North Carolina Pamlico Sound 100 Mile Race
13th October 2014
It’s the 7 am Roll Call before the NC 100 starts and conditions aren’t great: there’s a small craft advisory and the Chief calls a weather hold, letting participants know they don’t have to start immediately and they can choose between the bay or the beach depending on their comfort with wind conditions. I decide that wind under 15 knts is still good news for me and take off from the beach at the start whistle, keeping a full sail at 102.3 square feet. Narrowly avoiding a kayaker in the shallows, I get a nice start, averaging around 14knts despite waves coming down from Pamlico Sound. Abandoning my attempt to take a short cut between Raccoon Island and the NW Cape of Piney Island, I stay the course and am rewarded by winds gusting between 20 and 23 knts, which fill my big sail, and make it hard to keep the board on the water.
I’m determined to sail smart this Race, using technique, not sheer brawn, so I stop at the tip of Raccoon Island to pull my reef out. Hoping to avoid possible oyster beds, I drop into the water 10 feet from the shore only to find the water is up to my shoulders. Swimming to the edge, I discover a wide submerged clay ledge, great for launching back off the edge with my deep fin. (Though this ends up being my only time in the water the entire event, it ends up being enough time for the brackish water to enter my “waterproof phone case and fry my Samsung Glaxy. No more phone for the rest of the race).
Re-launching, I spot competition; Jestsurfer’s sail is about a ½ mile back. His is the only one I spot. I blast a broad reach, sailing in the 14-18knt range and comfortably keeping the board under control and on the water as I round the NW Cape and make the turn into the Neuse River. The rapid rollers and white caps that greet me stir the first feelings of unease—I know I’m headed for a long downwind run in roller coaster waves, a run far from the more placid waters that hug the shore but are better left alone due to the military bombing range in the area. Loaded with gear and with a large 298 liter volume, the Phantom is a beast to sail downwind in the 3-4 foot, abnormally fast waves and gusting winds, and I’m exhausted. Forced to abandon my harness due to the downwind, I sail completely sheeted out, my arms catching the full force of the wind. I’m sailing and surfing, and at this point, it’s all brawn. I continually move forward and aft to prevent the bow from plunging into the back walls of upcoming waves or cliff diving into the troughs of some of the rogue 6-8 feet waves coming my way. I surf down these latter waves, both feet on the very last inch of the stern, heels hanging in space.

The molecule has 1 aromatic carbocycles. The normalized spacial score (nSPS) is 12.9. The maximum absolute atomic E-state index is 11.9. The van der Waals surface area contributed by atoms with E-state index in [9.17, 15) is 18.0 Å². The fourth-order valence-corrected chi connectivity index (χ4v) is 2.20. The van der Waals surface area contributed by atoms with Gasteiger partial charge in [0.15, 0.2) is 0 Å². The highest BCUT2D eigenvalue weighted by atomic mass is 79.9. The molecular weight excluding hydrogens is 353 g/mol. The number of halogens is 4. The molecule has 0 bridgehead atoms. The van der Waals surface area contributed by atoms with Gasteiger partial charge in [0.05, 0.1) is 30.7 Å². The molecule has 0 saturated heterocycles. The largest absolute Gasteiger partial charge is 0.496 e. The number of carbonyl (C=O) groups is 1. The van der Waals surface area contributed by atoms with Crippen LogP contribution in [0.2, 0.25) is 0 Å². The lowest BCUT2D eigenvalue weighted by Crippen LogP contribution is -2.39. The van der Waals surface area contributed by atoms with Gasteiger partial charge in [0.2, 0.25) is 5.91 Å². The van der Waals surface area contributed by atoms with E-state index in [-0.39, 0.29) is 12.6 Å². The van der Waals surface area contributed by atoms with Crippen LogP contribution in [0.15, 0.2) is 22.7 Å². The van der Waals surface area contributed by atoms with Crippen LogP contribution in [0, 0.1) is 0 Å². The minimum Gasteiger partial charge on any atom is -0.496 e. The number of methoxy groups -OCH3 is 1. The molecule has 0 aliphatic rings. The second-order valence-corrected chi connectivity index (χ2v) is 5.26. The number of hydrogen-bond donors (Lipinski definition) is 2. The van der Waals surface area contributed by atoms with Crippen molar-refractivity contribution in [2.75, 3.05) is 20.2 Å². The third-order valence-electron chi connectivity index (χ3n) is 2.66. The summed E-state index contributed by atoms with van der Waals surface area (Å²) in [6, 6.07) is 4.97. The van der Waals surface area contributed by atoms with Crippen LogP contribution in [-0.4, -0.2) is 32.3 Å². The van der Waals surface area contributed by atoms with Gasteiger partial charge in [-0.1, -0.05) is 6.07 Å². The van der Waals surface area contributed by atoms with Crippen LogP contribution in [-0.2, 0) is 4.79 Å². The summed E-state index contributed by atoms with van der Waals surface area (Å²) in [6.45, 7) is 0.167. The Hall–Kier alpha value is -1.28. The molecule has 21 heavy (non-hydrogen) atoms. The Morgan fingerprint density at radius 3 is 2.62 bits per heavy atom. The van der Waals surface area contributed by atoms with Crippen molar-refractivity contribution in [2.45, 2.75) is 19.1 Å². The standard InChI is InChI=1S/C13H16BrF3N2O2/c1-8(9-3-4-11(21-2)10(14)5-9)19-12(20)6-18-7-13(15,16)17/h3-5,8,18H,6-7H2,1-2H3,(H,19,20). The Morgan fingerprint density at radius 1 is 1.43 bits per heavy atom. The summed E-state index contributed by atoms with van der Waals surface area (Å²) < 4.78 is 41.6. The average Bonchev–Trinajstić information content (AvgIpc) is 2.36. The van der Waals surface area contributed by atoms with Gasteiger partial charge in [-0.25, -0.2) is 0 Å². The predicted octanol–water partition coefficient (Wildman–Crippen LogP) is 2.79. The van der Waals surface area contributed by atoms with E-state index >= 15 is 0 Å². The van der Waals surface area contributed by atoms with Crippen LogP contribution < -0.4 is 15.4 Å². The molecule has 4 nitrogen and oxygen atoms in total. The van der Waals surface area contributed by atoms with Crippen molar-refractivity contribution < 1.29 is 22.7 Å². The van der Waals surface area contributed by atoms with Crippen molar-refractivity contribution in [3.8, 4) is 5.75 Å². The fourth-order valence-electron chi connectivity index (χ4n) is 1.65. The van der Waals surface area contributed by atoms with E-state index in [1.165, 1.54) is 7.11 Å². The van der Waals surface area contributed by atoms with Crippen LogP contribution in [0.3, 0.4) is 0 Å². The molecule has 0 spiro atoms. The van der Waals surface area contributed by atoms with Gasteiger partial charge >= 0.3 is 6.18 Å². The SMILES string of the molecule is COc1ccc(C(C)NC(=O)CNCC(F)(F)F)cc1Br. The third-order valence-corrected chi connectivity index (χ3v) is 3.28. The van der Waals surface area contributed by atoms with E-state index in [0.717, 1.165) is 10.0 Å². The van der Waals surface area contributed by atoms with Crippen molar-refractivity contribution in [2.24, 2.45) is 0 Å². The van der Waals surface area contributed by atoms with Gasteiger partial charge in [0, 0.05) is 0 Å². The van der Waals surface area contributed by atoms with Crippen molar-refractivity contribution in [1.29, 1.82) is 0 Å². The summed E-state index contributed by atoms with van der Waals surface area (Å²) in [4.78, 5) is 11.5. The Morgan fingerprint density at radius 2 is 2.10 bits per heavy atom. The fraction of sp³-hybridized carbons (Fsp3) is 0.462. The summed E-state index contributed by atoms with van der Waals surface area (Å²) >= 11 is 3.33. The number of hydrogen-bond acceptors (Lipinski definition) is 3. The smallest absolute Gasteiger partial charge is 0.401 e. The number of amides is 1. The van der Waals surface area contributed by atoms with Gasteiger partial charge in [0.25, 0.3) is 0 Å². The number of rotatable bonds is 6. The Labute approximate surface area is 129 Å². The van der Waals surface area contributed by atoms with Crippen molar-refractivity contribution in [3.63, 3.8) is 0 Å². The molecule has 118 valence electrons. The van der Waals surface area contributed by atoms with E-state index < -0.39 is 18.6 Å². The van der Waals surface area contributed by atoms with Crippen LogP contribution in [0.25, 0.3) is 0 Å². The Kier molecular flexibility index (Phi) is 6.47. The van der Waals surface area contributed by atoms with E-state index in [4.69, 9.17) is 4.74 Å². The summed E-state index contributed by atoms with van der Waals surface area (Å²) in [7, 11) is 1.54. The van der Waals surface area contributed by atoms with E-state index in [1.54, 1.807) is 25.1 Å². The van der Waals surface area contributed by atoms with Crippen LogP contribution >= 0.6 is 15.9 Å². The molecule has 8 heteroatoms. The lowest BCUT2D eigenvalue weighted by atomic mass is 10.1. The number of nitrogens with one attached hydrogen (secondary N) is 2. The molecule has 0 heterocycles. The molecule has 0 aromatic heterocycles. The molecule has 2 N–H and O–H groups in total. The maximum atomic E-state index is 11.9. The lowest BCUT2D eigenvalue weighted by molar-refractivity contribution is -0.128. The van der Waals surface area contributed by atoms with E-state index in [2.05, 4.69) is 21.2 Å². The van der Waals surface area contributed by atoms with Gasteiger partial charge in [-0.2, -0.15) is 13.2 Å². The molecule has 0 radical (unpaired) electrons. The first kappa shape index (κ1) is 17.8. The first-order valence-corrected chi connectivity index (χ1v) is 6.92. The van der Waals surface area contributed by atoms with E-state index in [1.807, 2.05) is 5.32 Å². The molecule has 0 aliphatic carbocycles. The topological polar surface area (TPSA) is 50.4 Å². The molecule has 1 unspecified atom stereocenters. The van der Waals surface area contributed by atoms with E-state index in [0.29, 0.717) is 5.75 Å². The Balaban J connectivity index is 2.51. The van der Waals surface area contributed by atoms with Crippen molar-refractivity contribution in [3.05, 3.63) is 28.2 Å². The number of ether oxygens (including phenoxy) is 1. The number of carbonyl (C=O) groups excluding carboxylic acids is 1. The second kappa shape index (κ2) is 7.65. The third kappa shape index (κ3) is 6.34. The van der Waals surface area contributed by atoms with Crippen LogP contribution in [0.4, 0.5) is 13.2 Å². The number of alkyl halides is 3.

Not too much later, Justsurf passes me, and the winds soon calm down to about 15knts at which point I pass him quickly and enter Clubfoot Creek with him about ¾ mile behind and no other sails in sight. Here, I am protected from the waves but still catch a 10 knt tail wind all the way to the entrance of the Harlow Canal, dug in the 1800s by slaves to connect the New Bern/Neause to Moorehead City and the Atlantic Ocean. I’d been apprehensive about the possible presence of large gators lurking in the canal, but now I am just enjoying the totally flat water as I sail to the first low bridge and prepare to derig. Justsurf passes me, his sail down as he stands up and paddles. Fighting my competitive urges in an attempt to take it easy enough to enjoy this race, I take the time to repair my sail reef zipper and batten, and I don’t see him again as I paddle down the picturesque Canal and scan for turtles, fish and alligators at a leisurely 2-5 knot pace.